mink, semiaquatic carnivorous mammal of the genus Mustela, closely related to the weasel and highly prized for its fur. One species, Mustela vison, is found over most of North America and another, M. lutreola, inhabits Europe—where it is now rare except in Russia—and central Asia. The mink has a slender, arched body, with a long neck, short legs, and a bushy tail. The fur is thick and shiny; in wild strains it is rich brown all over the body, except for a white throat patch. Like other members of the weasel family, minks have musk glands that produce an acrid secretion. Excellent swimmers, they usually live near water, where they catch much of their food. The American mink feeds on aquatic mammals, such as muskrat, as well as fish, frogs, crustaceans, and birds. It is about 20 to 28 in. (51–71 cm) long, including the 7 to 9 in. (18–23 cm) tail. Much of the mink used in the fur trade is bred and raised on farms, where many color varieties have been produced. Descendants of escaped farm animals have established mink populations where none previously existed, e.g., in Great Britain and Iceland. Minks are classified in the phylum Chordata, subphylum Vertebrata, class Mammalia, order Carnivora, family Mustelidae.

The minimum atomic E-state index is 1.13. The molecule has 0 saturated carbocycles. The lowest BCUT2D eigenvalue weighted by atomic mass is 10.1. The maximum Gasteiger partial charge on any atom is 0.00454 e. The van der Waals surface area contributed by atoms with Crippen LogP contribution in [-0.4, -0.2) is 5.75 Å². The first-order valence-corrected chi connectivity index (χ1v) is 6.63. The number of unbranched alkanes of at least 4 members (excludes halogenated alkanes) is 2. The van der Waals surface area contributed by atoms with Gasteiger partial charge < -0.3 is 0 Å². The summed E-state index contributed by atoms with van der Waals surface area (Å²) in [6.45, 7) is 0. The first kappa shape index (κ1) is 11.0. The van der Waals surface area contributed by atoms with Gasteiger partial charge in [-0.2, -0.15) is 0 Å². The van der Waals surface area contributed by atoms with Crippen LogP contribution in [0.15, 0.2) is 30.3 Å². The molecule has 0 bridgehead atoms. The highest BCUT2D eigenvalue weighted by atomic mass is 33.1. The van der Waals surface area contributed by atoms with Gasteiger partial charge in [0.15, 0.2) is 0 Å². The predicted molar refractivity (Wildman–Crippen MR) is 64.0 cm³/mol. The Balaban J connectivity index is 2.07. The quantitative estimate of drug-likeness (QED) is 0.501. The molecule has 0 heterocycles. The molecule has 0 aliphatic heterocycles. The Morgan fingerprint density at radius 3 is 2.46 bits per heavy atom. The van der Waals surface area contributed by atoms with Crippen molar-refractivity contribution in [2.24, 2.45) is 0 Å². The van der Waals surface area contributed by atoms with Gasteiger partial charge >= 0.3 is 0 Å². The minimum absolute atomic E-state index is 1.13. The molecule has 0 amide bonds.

The Columbia Electronic Encyclopedia, 6th ed. Copyright © 2012, Columbia University Press. All rights reserved.